After that, we verify that the GET endpoint works:

curl http://localhost:3000/songs

This returns an empty array, which is no wonder as there's no data yet.

Introducing Elasticsearch

Let's add Elasticsearch into the mix. To do so, we will need the elasticsearch-model gem. It's an official Elasticsearch gem that integrates nicely with Rails models.

Add the following to your Gemfile:

gem 'elasticsearch-model'

By default, it will connect to port 9200 on localhost, which suits us perfectly, but if you want to change that, you can initialize the client by

Song.__elasticsearch__.client = Elasticsearch::Client.new host: 'myserver.com', port: 9876

Next, to make our model indexable by Elasticsearch, we need to do two things. First, we need to prepare a mapping (which is essentially telling Elasticsearch about our data structure), and second, we should construct a search request. Our gem can do both, so let's see how to use it.

It's always a good idea to keep Elastisearch-related code in a separate module, so let's create a concern at app/models/concerns/searchable.rb and add

# app/models/concerns/searchable.rb

module Searchable
  extend ActiveSupport::Concern

  included do
    include Elasticsearch::Model
    include Elasticsearch::Model::Callbacks

    mapping do
      # mapping definition goes here
    end

    def self.search(query)
      # build and run search
    end
  end
end

Even though it's just a skeleton, there's something to unpack here.

The first and the most important thing is the Elasticsearch::Model, which adds some functionality for interacting with ES. The Elasticsearch::Model::Callbacks module ensures that when we update a record, it automatically updates the data in Elasticsearch. The mapping block is where we put Elasticsearch index mapping, which defines what fields are going to be stored in Elasticsearch and what type should they have. Finally, there is a search method that we will use to actually search Elasticsearch for song lyrics. The gem we are using provides a search method that can be used with a simple query like Song.search("genesis”), but we will use it with a more complex search query constructed using the query DSL (more on that later).

Let's not forget to include the concern in our model class:

# /app/models/song.rb

class Song < ApplicationRecord
  include Searchable
end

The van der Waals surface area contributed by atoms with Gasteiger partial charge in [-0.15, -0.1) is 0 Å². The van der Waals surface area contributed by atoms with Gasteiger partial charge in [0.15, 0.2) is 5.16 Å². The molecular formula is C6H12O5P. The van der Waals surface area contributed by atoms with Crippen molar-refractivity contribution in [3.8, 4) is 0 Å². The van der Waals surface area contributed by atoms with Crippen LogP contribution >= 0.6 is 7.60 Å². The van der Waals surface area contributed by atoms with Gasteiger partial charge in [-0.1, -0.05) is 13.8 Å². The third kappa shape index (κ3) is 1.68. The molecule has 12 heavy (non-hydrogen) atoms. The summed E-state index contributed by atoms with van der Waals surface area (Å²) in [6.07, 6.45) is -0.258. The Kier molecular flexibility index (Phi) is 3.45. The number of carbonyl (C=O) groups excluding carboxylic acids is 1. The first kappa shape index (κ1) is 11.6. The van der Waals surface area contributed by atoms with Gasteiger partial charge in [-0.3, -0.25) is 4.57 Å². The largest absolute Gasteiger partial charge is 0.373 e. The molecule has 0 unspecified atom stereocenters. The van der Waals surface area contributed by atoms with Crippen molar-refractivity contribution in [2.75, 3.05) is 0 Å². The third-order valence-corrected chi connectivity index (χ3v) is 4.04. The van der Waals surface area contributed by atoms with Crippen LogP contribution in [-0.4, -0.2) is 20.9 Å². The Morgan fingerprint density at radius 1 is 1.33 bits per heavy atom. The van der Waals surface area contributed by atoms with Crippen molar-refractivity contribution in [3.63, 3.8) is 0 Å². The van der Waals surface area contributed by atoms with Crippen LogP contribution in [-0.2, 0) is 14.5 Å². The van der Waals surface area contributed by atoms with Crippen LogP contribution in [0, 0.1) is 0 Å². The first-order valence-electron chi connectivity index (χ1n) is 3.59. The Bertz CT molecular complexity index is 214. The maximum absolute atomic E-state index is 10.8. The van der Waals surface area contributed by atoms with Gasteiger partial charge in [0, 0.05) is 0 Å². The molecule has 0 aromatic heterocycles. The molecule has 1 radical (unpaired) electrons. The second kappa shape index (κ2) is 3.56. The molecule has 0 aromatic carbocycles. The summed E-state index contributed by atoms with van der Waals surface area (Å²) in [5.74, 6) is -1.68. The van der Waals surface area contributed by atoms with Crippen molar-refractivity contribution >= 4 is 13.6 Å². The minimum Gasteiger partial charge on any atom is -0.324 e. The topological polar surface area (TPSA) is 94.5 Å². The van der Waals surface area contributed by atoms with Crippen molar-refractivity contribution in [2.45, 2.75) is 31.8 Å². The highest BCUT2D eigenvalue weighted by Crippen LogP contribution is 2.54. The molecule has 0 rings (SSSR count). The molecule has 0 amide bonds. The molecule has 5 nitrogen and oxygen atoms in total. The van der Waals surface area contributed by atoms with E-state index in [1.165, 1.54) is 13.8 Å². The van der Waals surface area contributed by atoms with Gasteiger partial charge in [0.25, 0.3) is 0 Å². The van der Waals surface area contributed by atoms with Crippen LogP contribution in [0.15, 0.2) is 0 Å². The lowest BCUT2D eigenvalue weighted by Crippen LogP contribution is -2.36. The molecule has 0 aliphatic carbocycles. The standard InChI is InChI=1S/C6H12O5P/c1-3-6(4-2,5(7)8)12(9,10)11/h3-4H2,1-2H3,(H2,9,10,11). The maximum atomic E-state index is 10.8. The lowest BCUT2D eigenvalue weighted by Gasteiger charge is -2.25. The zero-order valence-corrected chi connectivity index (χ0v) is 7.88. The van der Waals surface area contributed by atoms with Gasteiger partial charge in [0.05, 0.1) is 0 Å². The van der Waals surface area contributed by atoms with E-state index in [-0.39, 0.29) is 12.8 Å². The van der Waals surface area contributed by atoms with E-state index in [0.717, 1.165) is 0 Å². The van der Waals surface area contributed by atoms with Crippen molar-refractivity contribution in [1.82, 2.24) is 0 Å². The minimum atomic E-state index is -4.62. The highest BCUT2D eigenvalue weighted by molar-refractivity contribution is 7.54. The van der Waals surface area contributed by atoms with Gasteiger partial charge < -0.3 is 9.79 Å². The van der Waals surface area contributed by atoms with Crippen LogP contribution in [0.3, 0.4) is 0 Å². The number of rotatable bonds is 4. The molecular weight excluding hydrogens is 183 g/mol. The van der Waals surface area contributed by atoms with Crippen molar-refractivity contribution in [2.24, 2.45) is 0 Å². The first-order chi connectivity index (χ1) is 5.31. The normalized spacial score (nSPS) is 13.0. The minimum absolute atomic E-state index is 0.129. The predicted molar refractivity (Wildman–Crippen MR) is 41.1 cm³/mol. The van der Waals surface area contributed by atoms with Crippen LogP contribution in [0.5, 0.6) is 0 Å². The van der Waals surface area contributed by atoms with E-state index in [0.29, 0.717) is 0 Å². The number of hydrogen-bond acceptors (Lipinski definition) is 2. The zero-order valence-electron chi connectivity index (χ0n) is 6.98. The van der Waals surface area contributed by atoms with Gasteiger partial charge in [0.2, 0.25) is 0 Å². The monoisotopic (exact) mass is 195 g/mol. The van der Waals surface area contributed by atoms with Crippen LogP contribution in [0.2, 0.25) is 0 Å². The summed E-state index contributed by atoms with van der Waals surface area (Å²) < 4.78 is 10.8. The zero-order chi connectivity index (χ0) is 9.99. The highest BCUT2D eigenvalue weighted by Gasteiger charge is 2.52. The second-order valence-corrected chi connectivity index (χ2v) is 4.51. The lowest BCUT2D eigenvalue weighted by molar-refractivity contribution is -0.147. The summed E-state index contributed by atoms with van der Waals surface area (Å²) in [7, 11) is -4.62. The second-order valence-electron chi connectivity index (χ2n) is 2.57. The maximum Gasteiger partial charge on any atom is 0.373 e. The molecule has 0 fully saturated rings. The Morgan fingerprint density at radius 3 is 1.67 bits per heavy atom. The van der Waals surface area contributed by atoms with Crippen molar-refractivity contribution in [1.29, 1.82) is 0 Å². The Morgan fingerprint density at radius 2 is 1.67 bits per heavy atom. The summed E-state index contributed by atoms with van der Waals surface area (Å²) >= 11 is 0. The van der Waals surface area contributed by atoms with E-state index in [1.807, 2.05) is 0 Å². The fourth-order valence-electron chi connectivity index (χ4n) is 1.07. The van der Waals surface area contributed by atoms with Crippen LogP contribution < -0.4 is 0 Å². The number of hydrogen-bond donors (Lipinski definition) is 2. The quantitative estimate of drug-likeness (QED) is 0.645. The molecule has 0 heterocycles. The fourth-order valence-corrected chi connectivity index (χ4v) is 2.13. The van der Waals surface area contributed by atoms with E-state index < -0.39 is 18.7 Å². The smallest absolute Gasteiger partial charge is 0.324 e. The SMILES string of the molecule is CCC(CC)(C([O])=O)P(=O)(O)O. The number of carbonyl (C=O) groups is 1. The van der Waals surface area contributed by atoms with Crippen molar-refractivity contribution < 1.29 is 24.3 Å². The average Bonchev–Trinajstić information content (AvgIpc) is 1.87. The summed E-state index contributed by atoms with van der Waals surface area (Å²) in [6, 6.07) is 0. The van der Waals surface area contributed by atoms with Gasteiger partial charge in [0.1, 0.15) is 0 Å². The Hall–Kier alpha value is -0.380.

Mappings

In Elasticsearch, mapping is like a schema definition in a relational database. We describe the structure of the documents that we want to store. Unlike a typical relational database, we don't have to define our mapping upfront: Elasticsearch will do its best to guess the type for us. Still, as we don't want any surprises, we will explicitly define our mapping beforehand.

Mapping can be updated via the REST endpoint using PUT /my-index/_mapping and read via GET /my-index/_mapping, but the elasticsearch gem abstracts that for us, so all we need to do is provide the mapping block:

# app/models/concerns/searchable.rb

mapping do
  indexes :artist, type: :text
  indexes :title, type: :text
  indexes :lyrics, type: :text
  indexes :genre, type: :keyword
end

We are going to index the artist, title, and lyrics fields using the text type. It is the only type that is indexed for a full-text search. For the genre, we will use the keyword type, which is an ideal search filtered by an exact value.

Now run the rails console with bin/rails console and then run

Song.__elasticsearch__.create_index!

This will create our index in Elasticsearch. The __elasticsearch__ object is our gate to Elasticsearch world, packed with a lot of useful methods for interacting with Elasticsearch.

Importing the data

Every time we create a record, it will automatically send the data to Elasticsearch. So, we are going to download a dataset with song lyrics and import it into our app. First, download it from this link (a dataset under Creative Commons Attribution 4.0 International license). This CSV file contains more than 26,000 records, which we will import into our database and Elasticsearch with the code below:

require 'csv'

class Song < ApplicationRecord
  include Searchable

  def self.import_csv!
    filepath = "/path/to/your/file/tcc_ceds_music.csv"